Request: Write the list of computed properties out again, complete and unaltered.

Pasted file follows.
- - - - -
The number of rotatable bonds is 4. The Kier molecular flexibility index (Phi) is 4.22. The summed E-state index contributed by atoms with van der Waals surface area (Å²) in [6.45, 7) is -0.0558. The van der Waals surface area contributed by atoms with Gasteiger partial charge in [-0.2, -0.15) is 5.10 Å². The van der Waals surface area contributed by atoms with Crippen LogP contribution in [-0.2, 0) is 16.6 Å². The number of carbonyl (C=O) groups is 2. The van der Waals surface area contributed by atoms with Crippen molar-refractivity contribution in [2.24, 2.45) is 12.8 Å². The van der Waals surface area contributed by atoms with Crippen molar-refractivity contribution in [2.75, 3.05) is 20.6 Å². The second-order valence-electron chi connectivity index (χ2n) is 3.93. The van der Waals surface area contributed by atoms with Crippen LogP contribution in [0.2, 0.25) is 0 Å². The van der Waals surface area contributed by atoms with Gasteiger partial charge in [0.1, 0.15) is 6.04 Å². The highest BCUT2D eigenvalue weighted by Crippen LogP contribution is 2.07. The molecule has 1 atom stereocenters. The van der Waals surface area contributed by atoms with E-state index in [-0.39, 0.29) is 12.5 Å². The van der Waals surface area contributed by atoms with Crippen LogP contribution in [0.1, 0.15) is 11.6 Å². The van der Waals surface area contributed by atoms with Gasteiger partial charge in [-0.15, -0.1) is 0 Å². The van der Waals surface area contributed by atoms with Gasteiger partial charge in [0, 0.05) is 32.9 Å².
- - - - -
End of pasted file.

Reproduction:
The number of rotatable bonds is 4. The Kier molecular flexibility index (Phi) is 4.22. The summed E-state index contributed by atoms with van der Waals surface area (Å²) in [6.45, 7) is -0.0558. The van der Waals surface area contributed by atoms with Gasteiger partial charge in [-0.2, -0.15) is 5.10 Å². The van der Waals surface area contributed by atoms with Crippen LogP contribution in [-0.2, 0) is 16.6 Å². The number of carbonyl (C=O) groups is 2. The van der Waals surface area contributed by atoms with Crippen molar-refractivity contribution in [2.24, 2.45) is 12.8 Å². The van der Waals surface area contributed by atoms with Crippen molar-refractivity contribution in [2.75, 3.05) is 20.6 Å². The second-order valence-electron chi connectivity index (χ2n) is 3.93. The van der Waals surface area contributed by atoms with Crippen LogP contribution in [0.2, 0.25) is 0 Å². The van der Waals surface area contributed by atoms with Gasteiger partial charge in [0.1, 0.15) is 6.04 Å². The highest BCUT2D eigenvalue weighted by Crippen LogP contribution is 2.07. The molecule has 1 atom stereocenters. The van der Waals surface area contributed by atoms with E-state index in [-0.39, 0.29) is 12.5 Å². The van der Waals surface area contributed by atoms with Crippen LogP contribution in [0.1, 0.15) is 11.6 Å². The van der Waals surface area contributed by atoms with Gasteiger partial charge in [-0.15, -0.1) is 0 Å². The van der Waals surface area contributed by atoms with Gasteiger partial charge in [0, 0.05) is 32.9 Å².